A Lot or a Little?
What you will—and won't—find in this book.
Daniel has a TV in his room. He is a slob and has questionable manners ("if you cover your mouth when you burp, you're just going to wind up breathing in your own gas"). Teen girls are presented as shallow, only talking about "hair and lips and shoes and mascara and boys and deejays and -- oh, did I mention hair?" With his grandmother's help, Daniel lies about being sick so he can stay home. Daniel lies to his teacher so he can take home a cockroach to scare his sisters during their party.
Violence & Scariness
A brief mention that Daniel's father is dead.
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Mostly attitude (like "bro"), with one "fart" in a joke.
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Parents Need to Know
Parents need to know that this book is trying to be edgy for its young target crowd, but it's mostly about attitude. Daniel does lie to his mother and teacher. When Daniel shrinks, he and his tiny brother engage in some potentially dangerous acts, like catapulting themselves with rubber bands -- but kids couldn't emulate any of it.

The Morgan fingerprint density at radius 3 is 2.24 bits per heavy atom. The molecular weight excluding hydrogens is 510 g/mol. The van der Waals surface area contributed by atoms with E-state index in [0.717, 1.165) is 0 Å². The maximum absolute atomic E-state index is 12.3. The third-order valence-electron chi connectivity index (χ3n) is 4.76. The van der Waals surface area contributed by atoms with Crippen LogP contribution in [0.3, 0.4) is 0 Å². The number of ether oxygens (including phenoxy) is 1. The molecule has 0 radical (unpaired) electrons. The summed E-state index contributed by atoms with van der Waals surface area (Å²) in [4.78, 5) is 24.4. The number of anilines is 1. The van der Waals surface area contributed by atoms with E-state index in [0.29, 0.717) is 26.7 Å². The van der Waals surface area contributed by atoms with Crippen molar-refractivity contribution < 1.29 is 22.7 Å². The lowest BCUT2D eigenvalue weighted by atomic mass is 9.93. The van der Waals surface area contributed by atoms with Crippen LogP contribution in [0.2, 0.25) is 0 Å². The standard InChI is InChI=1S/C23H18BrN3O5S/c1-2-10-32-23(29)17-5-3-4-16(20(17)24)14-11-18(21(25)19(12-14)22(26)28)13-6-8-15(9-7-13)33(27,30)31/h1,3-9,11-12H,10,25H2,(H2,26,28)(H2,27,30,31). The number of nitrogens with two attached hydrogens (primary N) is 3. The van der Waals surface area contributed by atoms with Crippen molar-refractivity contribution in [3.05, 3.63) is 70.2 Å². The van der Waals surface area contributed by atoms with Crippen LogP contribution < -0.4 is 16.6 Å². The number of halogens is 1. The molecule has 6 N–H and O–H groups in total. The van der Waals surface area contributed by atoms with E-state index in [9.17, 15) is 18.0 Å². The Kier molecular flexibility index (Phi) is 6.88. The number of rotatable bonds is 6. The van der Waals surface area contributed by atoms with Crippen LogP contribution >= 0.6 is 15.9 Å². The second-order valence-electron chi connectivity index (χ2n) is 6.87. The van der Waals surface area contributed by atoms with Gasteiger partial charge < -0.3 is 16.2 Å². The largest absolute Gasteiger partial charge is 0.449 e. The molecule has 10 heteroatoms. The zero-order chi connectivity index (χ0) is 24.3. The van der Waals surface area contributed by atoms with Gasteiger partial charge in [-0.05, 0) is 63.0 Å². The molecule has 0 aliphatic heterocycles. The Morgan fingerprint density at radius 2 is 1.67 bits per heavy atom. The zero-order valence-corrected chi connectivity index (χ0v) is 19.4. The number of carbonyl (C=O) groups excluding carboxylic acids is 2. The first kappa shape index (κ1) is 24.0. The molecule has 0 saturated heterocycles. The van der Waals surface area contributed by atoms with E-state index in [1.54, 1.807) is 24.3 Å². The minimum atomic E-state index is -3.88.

Is It Any Good?
The book's target audience is clear from this exchange: Pablo says, "Art rhymes with fart," and Daniel decides that is "the funniest thing anyone had ever said." If readers can think of more humorous things, well, they probably won't appreciate that his grandmother Lola changed her name from Gertrude Gezundheit or that Great Granny Nanny rides a mint-green scooter with bright orange flames matching her tattoos. These are caricatures, not characters, but it's unlikely kids will care; they'll be too busy saying "Ooh, yuck" when a shrunken Daniel falls into the toilet or wakes up with his nose against Stinky Sock Mountain.
Daniel's negative portrayal of his sisters as superficial and bossy may alienate girls, but they're clearly not the target audience anyway. And in a story about a kid who shrinks by eating goulash and enlarges by sneezing, it might be absurd to expect realism, but one does wonder how toe-sized kids manage to slip through a drinking straw-turned-water slide.
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